Stop, Collaborate, and Listen: Is a Collaborative Divorce for Me?

July 26th, 2017

Stop, Collaborate, and Listen:  Is a Collaborative Divorce for Me?

By:  Austin E. Williamson and Heather Rooney McBride

“There is more than one way to skin a cat”.  The divorce process epitomizes this saying as there are many paths to finality, some harder than others.  Setting aside the whirlwind of anger, hurt feelings and uncertainty that are commonplace in domestic matters, taking the path of litigation is expensive, frustrating and time consuming.  Parties in domestic disputes often feel intimidated, fearful, anxious, and powerless, and often the court system does little to ease these feelings.  While you may eventually reach some type of finality in your divorce, litigation can be the most treacherous road to travel.  The collaborative process may offer a better solution.

What is Collaborative Law?

Collaborative Law is a form of Advanced Dispute Resolution (ADR) which, similar to mediation, is a process which promotes resolution of your case prior to (and without the need of) litigation.  Unlike mediation, however, the collaborative process is normally started from the outset of the case, while mediation is typically ordered by the Court.  Also, unlike mediation where your attorney may not be involved, in the collaborative process, your attorney plays an integral role and is by your side for the entire process.

Why Collaborative Law over Litigation?

Litigation can magnify an already tense situation.  A divorce hearing is a public forum where all of your “dirty laundry” will likely be aired out and may, ultimately, be accessible as a matter of public record.  Due to a backed logged Court docket, you may not be able to see a Judge for a significant period of time, which leaves your financial and personal life in limbo.  There is no open exchange of information; rather, your attorney will spend time and resources preparing discovery, conducting depositions and/or performing other costly fact-finding tactics to get the information necessary to effectively try your case. Lastly, at the end of the case, a Judge will make a decision that will have significant and sometimes permanent effects on your life.

Comparatively, the collaborative process affirmatively seeks to make both parties feel safe, respected and in control of their lives while working toward a resolution.  The process is focused on seeking solutions through open and honest dialogue and transparency rather than assessing blame.      The collaborative process is private and confidential, and you may never have to step in a courtroom.  The collaborative sessions can be set on your schedule and completed at your own pace, meaning you can have your case resolved much quicker and without waiting for a trial date.  The parties freely exchange necessary information which saves your attorney from having to prepare and enforce discovery requests; that ultimately saves you time and money.  Most importantly, you are in control of your fate because you and your spouse are allowed to fashion solutions and results that will work best both of you going forward.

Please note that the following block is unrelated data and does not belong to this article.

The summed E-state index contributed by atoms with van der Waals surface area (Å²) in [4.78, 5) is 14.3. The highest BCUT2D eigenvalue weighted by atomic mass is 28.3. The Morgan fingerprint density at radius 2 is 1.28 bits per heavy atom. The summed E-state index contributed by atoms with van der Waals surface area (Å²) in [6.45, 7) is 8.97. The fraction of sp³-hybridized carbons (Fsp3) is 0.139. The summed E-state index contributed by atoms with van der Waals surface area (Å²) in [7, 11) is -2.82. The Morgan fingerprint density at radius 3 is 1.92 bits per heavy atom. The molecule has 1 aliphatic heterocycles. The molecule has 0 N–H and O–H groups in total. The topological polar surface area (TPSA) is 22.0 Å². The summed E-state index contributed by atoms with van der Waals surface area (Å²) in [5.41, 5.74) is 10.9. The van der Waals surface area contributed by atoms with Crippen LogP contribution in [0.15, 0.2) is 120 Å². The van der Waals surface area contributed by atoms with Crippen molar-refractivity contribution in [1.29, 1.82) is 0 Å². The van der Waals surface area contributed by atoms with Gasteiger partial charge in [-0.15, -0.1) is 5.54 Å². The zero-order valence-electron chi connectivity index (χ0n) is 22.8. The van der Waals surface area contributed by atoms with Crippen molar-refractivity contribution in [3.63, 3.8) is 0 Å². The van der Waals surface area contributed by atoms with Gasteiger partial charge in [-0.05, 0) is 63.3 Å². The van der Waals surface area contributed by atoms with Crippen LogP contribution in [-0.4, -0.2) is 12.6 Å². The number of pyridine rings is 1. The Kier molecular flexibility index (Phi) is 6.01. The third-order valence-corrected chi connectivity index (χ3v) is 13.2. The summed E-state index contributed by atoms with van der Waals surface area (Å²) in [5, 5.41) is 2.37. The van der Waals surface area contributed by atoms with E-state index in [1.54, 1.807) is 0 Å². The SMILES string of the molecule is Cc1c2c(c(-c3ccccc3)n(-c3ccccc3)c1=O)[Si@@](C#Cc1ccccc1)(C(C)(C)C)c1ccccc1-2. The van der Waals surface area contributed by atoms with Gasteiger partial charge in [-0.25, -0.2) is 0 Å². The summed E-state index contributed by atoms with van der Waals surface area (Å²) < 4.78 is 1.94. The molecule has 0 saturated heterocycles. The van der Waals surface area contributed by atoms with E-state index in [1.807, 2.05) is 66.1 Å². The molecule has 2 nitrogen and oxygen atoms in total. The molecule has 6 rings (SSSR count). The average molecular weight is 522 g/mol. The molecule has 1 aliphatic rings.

What if the Collaborative Process Fails? 

As long as the parties enter the collaborative process in good faith and with the sincere intent to cooperate in reaching an amicable result, it is unlikely that you will fail.  Most domestic cases settle, in large part because the collaborative process helps keep the focus of amicable resolution at the forefront.  However, if the collaborative process does not work out, you still have the option to litigate your case.  That said, if the parties have to resort to litigation, then neither party can use his or her collaborative process attorney in the litigation.  Everyone starts over with new attorneys – this time with the intent to litigate the matter.

Want to Know More?

There is no question that divorce is hard; however, the more amicable that you can be with your spouse, the more bearable the process.  A collaborative divorce is a way to find finality with civility.  If you would like to know more about whether the collaborative process would be a good fit for you and your spouse, or if you are interested in speaking with legal counsel certified in collaborative law, please contact Attorney Austin E. Williamson of Rooney McBride & Smith, LLC today to schedule a consultation.